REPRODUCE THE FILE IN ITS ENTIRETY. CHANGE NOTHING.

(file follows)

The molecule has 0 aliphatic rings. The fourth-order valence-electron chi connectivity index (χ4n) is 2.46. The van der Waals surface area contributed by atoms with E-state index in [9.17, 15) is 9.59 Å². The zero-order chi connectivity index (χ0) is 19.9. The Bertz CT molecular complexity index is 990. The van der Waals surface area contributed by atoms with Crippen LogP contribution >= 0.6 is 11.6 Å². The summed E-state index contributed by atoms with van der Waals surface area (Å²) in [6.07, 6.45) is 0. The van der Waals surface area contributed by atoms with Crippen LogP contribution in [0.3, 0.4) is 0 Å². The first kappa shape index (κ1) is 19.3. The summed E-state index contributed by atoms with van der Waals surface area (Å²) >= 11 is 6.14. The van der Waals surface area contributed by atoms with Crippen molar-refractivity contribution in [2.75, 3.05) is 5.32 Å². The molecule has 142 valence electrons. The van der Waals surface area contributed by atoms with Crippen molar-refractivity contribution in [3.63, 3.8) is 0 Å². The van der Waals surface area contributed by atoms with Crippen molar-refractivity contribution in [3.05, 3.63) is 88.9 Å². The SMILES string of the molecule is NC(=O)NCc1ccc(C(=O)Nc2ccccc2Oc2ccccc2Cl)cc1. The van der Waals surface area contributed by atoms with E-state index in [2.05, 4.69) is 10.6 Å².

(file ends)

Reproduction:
The molecule has 0 aliphatic rings. The fourth-order valence-electron chi connectivity index (χ4n) is 2.46. The van der Waals surface area contributed by atoms with E-state index in [9.17, 15) is 9.59 Å². The zero-order chi connectivity index (χ0) is 19.9. The Bertz CT molecular complexity index is 990. The van der Waals surface area contributed by atoms with Crippen LogP contribution >= 0.6 is 11.6 Å². The summed E-state index contributed by atoms with van der Waals surface area (Å²) in [6.07, 6.45) is 0. The van der Waals surface area contributed by atoms with Crippen LogP contribution in [0.3, 0.4) is 0 Å². The first kappa shape index (κ1) is 19.3. The summed E-state index contributed by atoms with van der Waals surface area (Å²) >= 11 is 6.14. The van der Waals surface area contributed by atoms with Crippen molar-refractivity contribution in [2.75, 3.05) is 5.32 Å². The molecule has 142 valence electrons. The van der Waals surface area contributed by atoms with Crippen molar-refractivity contribution in [3.63, 3.8) is 0 Å². The van der Waals surface area contributed by atoms with Crippen molar-refractivity contribution in [3.05, 3.63) is 88.9 Å². The SMILES string of the molecule is NC(=O)NCc1ccc(C(=O)Nc2ccccc2Oc2ccccc2Cl)cc1. The van der Waals surface area contributed by atoms with E-state index in [2.05, 4.69) is 10.6 Å².